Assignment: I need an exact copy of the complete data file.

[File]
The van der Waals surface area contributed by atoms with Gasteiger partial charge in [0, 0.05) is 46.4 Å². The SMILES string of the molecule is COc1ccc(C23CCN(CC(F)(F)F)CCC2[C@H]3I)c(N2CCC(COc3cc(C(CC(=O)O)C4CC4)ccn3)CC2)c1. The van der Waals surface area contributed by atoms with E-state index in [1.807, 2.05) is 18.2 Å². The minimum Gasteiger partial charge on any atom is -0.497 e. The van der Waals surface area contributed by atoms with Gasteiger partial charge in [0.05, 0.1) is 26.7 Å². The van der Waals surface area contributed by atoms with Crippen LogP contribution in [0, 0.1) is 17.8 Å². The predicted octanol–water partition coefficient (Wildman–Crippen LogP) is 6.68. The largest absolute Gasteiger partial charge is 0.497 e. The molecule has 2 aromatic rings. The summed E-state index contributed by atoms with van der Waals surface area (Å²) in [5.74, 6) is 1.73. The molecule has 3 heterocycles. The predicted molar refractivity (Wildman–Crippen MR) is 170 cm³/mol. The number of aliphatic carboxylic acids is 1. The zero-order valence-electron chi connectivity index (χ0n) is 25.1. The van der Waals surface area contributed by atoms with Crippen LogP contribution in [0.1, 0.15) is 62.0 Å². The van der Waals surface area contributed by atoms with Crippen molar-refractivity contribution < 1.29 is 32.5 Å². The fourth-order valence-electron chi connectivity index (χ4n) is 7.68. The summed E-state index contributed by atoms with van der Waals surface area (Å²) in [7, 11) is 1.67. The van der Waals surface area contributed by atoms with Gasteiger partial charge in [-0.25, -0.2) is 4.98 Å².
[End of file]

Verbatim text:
The van der Waals surface area contributed by atoms with Gasteiger partial charge in [0, 0.05) is 46.4 Å². The SMILES string of the molecule is COc1ccc(C23CCN(CC(F)(F)F)CCC2[C@H]3I)c(N2CCC(COc3cc(C(CC(=O)O)C4CC4)ccn3)CC2)c1. The van der Waals surface area contributed by atoms with E-state index in [1.807, 2.05) is 18.2 Å². The minimum Gasteiger partial charge on any atom is -0.497 e. The van der Waals surface area contributed by atoms with Gasteiger partial charge in [0.05, 0.1) is 26.7 Å². The van der Waals surface area contributed by atoms with Crippen LogP contribution in [0, 0.1) is 17.8 Å². The predicted octanol–water partition coefficient (Wildman–Crippen LogP) is 6.68. The largest absolute Gasteiger partial charge is 0.497 e. The molecule has 2 aromatic rings. The summed E-state index contributed by atoms with van der Waals surface area (Å²) in [5.74, 6) is 1.73. The molecule has 3 heterocycles. The predicted molar refractivity (Wildman–Crippen MR) is 170 cm³/mol. The number of aliphatic carboxylic acids is 1. The zero-order valence-electron chi connectivity index (χ0n) is 25.1. The van der Waals surface area contributed by atoms with Crippen LogP contribution in [0.1, 0.15) is 62.0 Å². The van der Waals surface area contributed by atoms with Crippen molar-refractivity contribution < 1.29 is 32.5 Å². The fourth-order valence-electron chi connectivity index (χ4n) is 7.68. The summed E-state index contributed by atoms with van der Waals surface area (Å²) in [7, 11) is 1.67. The van der Waals surface area contributed by atoms with Gasteiger partial charge in [-0.25, -0.2) is 4.98 Å².